McLuhan knew Lloyd Wheeler as a professor in the English Department at the University of Manitoba only for a year or two. Some sources say he came to UM in 1931, but Wheeler’s obituary has him coming to UM in 1933 and in a 1935 letter (cited below) McLuhan specified that he knew him only in his “last year” there, 1933-1934. In any case, it was Wheeler who helped McLuhan to his first job in 1936-1937 as a teaching assistant at the University of Wisconsin, where Wheeler had done his doctoral work and begun his own teaching career.1
When McLuhan was looking for a job at the end of his undergraduate career at Cambridge, he mentioned Wheeler in a letter to E.K. Brown, then the new head of the English Department at Manitoba:
I wish merely to introduce myself as one of the products of some of the leanest years of the Manitoba English Department. The last year was somewhat relieved by the presence of Dr. Wheeler, but I had directed my energies to philosophy, and did my best work for Professor Lodge. (…) I should be very happy indeed to work under you and Dr. Wheeler. (December 12, 1935, Letters 79)
Here is Wheeler’s obituary in the Winnipeg Free Press, age 34:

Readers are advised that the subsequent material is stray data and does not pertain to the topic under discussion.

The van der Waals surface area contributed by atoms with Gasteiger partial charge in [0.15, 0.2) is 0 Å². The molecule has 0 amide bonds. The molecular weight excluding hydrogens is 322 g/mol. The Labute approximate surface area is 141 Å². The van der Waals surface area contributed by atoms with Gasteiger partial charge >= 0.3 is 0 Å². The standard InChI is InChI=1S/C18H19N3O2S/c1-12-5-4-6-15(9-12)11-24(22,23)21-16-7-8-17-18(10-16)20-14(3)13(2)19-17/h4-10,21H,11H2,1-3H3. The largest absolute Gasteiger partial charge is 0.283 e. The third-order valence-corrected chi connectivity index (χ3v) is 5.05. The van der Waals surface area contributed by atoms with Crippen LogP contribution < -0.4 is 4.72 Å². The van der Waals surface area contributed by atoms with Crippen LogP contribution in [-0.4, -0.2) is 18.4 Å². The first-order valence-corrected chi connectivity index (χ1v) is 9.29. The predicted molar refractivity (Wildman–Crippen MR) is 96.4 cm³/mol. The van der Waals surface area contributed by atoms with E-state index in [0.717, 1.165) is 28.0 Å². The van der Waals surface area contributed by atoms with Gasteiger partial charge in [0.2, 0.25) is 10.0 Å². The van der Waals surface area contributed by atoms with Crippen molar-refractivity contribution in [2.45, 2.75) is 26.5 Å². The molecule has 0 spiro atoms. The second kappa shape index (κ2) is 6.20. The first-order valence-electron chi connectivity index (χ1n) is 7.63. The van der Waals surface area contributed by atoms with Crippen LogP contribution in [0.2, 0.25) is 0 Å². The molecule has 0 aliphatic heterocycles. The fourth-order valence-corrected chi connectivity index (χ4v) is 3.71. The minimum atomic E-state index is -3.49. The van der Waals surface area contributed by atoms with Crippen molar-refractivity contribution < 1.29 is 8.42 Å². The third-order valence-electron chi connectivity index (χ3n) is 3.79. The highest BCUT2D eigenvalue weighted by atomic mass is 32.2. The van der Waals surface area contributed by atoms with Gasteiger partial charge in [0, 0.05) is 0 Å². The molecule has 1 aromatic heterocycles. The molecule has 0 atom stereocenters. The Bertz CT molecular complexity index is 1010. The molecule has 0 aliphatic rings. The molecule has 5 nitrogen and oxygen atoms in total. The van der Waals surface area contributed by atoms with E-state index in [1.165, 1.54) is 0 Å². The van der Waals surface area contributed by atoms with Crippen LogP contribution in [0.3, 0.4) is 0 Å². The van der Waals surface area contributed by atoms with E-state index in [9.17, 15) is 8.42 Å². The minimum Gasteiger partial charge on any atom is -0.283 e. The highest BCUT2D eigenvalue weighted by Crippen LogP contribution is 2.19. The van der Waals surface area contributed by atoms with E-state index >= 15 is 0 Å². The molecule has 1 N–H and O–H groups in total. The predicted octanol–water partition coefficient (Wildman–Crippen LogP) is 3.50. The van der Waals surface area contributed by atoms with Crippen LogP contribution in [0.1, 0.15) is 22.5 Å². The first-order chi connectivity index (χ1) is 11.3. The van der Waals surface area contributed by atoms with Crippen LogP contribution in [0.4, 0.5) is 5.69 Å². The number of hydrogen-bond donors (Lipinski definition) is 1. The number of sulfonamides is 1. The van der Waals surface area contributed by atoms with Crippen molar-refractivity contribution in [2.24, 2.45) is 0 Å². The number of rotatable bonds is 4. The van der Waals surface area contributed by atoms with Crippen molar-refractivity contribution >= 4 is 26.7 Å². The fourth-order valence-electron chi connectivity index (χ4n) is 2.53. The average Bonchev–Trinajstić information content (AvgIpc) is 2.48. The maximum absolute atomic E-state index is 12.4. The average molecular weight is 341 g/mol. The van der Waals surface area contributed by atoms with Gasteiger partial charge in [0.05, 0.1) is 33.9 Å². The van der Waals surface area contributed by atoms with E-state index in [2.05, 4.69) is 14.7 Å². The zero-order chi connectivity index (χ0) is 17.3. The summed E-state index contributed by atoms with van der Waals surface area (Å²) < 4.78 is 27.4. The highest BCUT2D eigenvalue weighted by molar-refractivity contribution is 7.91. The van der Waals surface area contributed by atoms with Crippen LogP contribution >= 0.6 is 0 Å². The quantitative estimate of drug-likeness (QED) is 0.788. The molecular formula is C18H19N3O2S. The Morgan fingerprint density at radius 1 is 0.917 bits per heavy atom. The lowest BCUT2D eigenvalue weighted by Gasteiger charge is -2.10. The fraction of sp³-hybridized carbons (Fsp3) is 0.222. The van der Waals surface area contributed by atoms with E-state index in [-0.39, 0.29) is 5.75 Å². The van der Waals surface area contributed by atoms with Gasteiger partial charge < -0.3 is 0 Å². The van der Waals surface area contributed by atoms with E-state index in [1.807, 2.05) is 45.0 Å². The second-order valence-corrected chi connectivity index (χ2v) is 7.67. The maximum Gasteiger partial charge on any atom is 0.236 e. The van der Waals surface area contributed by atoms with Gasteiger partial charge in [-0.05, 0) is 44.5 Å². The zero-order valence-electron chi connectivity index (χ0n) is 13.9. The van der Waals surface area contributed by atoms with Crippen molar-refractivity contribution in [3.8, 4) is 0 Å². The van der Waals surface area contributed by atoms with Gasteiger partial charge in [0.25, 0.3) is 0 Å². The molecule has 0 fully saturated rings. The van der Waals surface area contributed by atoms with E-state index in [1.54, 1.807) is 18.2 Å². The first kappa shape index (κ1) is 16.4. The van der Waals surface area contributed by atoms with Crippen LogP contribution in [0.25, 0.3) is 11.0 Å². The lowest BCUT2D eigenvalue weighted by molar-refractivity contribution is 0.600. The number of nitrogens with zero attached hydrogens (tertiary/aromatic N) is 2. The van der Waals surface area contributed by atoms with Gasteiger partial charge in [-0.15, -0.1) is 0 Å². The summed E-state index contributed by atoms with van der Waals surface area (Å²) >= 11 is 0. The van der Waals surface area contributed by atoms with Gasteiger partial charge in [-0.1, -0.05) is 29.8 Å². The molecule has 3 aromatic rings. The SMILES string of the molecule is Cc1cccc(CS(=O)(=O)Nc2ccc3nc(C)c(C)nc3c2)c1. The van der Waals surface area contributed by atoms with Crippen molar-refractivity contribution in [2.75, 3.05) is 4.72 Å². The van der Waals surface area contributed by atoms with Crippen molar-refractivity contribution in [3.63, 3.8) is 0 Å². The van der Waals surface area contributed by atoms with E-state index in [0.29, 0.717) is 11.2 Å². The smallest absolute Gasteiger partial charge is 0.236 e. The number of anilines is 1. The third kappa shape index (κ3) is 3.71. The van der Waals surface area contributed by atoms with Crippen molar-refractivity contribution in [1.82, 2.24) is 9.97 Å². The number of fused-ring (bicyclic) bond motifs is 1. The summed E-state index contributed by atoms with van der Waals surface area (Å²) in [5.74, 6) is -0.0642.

Arthur Lloyd Wheeler, formerly of Winnipeg, died in Halifax on June 7, 1970. Professor Wheeler was born in Victoria [in 1898], served in the First World War, taught school in Barkerville, B.C., and studied in Vancouver, Toronto and Madison, Wisconsin, where he began lecturing in English literature. He came to Winnipeg with his wife, the late Helen Bennett of Victoria, in 1933 to join the Department of English at the University of Manitoba. He was chairman of the department from 1946 to 1963 at which time he retired from his post and became Visiting Professor of English at Dalhousie University until 1969. He was laid to rest on Lynn Island, Lake of the Woods.
For a time Wheeler was Chairman of the Radio Broadcasting Committee of the University of Manitoba. A report from him in this capacity was included in The University of Manitoba President’s Report for the Year Ending 30th April, 1946, 106-107.
- McLuhan to his mother from Cambridge, September 5, 1935 (Letters 72): “I am waiting advice from Wheeler at present regarding what U’s in Canada and U.S.A. to apply to, and how to apply to them.” ↩